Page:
Liverpool Biennial 2016:
Tate Liverpool.

"I think I ought to warn you that I've given second thoughts to the whole of this scheme, and I think it better we turn round and go back before it's too late. Hmm, hmm."
-- The Doctor, "The Myth Makers"
Art If the TARDIS looks like it's dropping in and out of phase, it's because the weather was utterly horrendous on the way to the TATE this morning, rain shifting horizontally across the waterfront, making it pretty difficult to control the time ship long enough to take the photograph.  Perhaps the shock of returning to the gallery so close to having been to the Biennial's opening press conference also discombobulated the controls.  After deciding to use a randomiser, I hadn't expected to be at TATE quite so soon and rather makes me wish I'd stuck around for the curatorial introduction last Thursday before toddling off to Caines.

Not that the exhibition itself isn't fairly self explanatory.  The key expression of the "Ancient Greece" episode of the Biennial, it presents a selection of busts and reliefs bought by art collector, Henry Blundell in the 1800s and now in the vaults and so on loan from National Museums Liverpool.  Having spent a portion of the late 90s cataloguing sections of this collection when I worked for the then National Museums and Galleries on Merseyside, I was well aware that there was more in the donation than what's on display in the sculpture gallery at the Walker, so it's fascinating to see some objects which haven't always been on display.  The press kits gives a figure of 553.

The first floor gallery at the TATE displays about a dozen specifically chosen because of how they represent inaccurate restoration.  As the Biennial booklet explains, female heads could find themselves attached to male bodies, parts of the anatomy incorrectly fused, fragments married with later creations to form new sculptures by eighteenth century restorers.  Within the show, there are disembodied heads married to bases to become busts, mismatched breasts fused to females for which they were missing and even an example of hair extensions on a scalp for which they were never meant and look entirely incongruous.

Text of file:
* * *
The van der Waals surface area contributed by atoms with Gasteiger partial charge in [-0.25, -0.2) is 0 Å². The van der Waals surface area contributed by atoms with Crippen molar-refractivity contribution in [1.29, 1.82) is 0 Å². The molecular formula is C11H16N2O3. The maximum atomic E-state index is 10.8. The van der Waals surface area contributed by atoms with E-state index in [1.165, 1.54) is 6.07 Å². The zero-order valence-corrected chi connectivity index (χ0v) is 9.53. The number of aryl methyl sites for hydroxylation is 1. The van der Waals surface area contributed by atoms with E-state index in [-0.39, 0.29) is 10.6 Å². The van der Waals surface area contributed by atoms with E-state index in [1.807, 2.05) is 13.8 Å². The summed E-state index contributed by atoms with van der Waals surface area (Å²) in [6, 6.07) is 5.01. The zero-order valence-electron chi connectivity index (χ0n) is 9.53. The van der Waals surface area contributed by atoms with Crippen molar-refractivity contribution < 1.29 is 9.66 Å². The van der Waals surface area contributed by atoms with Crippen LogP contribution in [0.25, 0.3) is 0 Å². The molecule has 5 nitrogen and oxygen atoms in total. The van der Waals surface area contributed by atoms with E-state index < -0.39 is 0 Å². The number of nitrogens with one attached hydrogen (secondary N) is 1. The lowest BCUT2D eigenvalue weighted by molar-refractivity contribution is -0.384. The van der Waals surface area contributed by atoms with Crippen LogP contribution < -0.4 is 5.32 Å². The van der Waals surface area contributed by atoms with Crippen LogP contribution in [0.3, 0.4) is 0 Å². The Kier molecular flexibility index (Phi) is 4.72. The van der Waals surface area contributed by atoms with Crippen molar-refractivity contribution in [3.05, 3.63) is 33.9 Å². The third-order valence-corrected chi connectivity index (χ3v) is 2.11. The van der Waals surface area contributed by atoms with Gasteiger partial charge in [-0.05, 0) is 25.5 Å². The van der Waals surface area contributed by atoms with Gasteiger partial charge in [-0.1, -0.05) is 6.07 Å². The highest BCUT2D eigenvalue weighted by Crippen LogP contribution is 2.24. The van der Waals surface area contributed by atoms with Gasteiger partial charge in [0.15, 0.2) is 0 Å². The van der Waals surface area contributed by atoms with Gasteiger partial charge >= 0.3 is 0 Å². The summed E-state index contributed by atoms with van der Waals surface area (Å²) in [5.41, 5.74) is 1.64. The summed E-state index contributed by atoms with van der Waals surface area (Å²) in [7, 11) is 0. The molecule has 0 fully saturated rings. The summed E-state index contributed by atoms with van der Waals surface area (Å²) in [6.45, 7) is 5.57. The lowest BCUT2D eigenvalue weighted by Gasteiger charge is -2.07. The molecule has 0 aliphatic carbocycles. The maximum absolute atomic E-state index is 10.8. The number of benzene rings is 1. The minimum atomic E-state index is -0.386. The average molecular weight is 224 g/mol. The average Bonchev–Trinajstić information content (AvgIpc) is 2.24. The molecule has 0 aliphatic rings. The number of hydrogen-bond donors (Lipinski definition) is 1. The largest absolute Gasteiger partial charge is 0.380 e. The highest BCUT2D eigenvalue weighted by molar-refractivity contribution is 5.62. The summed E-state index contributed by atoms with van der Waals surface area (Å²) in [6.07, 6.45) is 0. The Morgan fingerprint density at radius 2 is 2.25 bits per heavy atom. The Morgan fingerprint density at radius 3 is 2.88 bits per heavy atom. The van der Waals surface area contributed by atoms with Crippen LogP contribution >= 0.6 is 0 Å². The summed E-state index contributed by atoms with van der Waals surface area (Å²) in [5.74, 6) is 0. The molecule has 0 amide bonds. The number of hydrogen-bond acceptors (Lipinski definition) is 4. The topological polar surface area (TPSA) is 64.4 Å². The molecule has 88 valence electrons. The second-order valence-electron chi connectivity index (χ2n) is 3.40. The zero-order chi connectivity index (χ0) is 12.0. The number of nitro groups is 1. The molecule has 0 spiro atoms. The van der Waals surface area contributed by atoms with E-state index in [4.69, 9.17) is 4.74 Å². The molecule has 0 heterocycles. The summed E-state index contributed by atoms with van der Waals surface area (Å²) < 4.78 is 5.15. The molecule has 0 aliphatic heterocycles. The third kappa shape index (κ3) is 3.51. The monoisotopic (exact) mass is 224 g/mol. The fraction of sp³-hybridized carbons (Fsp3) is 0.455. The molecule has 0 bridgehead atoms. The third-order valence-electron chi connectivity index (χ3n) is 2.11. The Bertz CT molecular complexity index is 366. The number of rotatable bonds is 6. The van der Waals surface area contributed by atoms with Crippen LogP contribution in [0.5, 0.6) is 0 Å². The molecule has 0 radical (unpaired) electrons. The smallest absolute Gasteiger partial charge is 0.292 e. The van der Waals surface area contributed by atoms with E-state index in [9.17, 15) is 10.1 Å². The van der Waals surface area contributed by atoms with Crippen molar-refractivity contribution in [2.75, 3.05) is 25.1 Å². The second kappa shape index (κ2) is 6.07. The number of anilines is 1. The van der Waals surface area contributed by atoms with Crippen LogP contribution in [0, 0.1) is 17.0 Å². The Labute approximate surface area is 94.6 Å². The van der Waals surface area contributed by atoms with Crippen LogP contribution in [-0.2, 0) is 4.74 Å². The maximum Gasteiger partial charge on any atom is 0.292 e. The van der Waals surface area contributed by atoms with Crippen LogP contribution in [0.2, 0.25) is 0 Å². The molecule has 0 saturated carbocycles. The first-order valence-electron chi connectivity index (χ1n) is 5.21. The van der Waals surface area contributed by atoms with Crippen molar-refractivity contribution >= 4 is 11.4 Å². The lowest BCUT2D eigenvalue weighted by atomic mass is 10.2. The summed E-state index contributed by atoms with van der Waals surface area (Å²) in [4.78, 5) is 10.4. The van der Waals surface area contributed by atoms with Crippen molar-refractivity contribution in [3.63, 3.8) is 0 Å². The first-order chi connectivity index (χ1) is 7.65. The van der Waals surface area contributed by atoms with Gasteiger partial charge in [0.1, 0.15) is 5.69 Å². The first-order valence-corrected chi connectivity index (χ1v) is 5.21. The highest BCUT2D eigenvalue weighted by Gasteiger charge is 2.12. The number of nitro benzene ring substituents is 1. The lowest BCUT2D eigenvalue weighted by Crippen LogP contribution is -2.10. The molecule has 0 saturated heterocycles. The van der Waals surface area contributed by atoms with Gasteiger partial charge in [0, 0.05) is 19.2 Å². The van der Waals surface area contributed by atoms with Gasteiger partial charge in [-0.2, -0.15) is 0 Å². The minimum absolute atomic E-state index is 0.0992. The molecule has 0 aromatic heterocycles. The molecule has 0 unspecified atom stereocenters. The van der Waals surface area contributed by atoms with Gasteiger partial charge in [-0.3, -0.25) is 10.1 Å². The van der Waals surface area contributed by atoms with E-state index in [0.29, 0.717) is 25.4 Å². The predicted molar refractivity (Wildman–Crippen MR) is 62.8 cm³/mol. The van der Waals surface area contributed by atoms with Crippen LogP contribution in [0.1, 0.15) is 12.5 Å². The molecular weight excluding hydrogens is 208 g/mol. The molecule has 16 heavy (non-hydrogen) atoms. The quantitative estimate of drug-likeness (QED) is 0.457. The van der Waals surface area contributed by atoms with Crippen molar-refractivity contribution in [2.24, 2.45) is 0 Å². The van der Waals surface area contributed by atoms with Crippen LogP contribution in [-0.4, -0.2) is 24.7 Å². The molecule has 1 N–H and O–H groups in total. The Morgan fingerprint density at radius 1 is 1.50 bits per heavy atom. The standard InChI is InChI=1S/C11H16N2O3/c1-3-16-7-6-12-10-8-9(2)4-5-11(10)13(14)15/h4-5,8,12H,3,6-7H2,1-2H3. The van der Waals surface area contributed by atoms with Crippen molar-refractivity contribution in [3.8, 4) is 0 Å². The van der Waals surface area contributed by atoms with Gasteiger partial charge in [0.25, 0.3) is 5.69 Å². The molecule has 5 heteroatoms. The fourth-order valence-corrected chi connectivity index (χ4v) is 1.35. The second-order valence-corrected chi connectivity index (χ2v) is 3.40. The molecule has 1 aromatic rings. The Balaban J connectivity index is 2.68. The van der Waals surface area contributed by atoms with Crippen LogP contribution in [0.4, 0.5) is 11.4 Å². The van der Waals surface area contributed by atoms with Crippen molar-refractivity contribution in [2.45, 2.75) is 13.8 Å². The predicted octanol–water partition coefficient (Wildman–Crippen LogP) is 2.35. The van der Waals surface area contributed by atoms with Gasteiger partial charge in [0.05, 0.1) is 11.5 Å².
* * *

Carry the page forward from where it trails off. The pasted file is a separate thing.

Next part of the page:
Presented on a wooden boards atop pink-painted metal frames this is not the usual museum display, apart from the accompanying labels which are every bit the sort of text you might expect in an antiquities gallery, explaining how the object was restored and who or what it's supposed to represent.  The pottery selections are not presented in the usual manner behind glass cases and it's possible to walk almost right around them, again not something usually possible within a more traditional museum setting.  Perhaps I was expecting something a bit closer to a recreation of the Ince Blundell Hall interior as featured in the booklet photograph, but again the Walker's sculpture gallery exists for that.

Amid these ancient relics are new commissions and other business by contemporary artists reflecting on ancient Greece.  Andreas Angelidakis's digital video explains how Ancient Greek vases were on of the ways in which news and myths were communicated, relating them to social media which arguably works in a similar way albeit on a much quicker timescale.  That's accompanied by various shapes, some of which appear in the video, created through 3D printing displayed in a similar fashion to the ancient greek objects.  But it's fair to say my interest was always directed back the magnificent museum piece cobbled together by various makers across history.  Now, where next?

Next Destination:
Master Chef Restaurant.

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